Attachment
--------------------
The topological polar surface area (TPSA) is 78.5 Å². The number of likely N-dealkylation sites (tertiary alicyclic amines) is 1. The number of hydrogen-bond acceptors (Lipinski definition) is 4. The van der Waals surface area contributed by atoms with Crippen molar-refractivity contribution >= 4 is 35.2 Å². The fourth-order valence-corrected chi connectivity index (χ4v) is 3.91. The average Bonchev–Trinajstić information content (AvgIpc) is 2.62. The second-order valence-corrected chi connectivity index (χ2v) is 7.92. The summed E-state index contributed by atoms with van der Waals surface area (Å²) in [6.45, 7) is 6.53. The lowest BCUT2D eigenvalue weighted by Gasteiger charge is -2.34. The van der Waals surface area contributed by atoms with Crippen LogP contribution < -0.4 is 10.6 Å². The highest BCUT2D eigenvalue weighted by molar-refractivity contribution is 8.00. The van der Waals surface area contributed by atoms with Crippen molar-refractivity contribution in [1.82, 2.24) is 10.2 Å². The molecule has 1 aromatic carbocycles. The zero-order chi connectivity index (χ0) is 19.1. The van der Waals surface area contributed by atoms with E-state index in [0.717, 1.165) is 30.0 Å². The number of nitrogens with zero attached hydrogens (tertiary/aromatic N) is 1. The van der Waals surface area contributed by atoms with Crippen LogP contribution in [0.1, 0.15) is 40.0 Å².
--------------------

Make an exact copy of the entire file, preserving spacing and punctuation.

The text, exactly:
The topological polar surface area (TPSA) is 78.5 Å². The number of likely N-dealkylation sites (tertiary alicyclic amines) is 1. The number of hydrogen-bond acceptors (Lipinski definition) is 4. The van der Waals surface area contributed by atoms with Crippen molar-refractivity contribution >= 4 is 35.2 Å². The fourth-order valence-corrected chi connectivity index (χ4v) is 3.91. The average Bonchev–Trinajstić information content (AvgIpc) is 2.62. The second-order valence-corrected chi connectivity index (χ2v) is 7.92. The summed E-state index contributed by atoms with van der Waals surface area (Å²) in [6.45, 7) is 6.53. The lowest BCUT2D eigenvalue weighted by Gasteiger charge is -2.34. The van der Waals surface area contributed by atoms with Crippen LogP contribution < -0.4 is 10.6 Å². The highest BCUT2D eigenvalue weighted by molar-refractivity contribution is 8.00. The van der Waals surface area contributed by atoms with Crippen molar-refractivity contribution in [1.82, 2.24) is 10.2 Å². The molecule has 1 aromatic carbocycles. The zero-order chi connectivity index (χ0) is 19.1. The van der Waals surface area contributed by atoms with E-state index in [0.717, 1.165) is 30.0 Å². The number of nitrogens with zero attached hydrogens (tertiary/aromatic N) is 1. The van der Waals surface area contributed by atoms with Crippen LogP contribution in [0.1, 0.15) is 40.0 Å².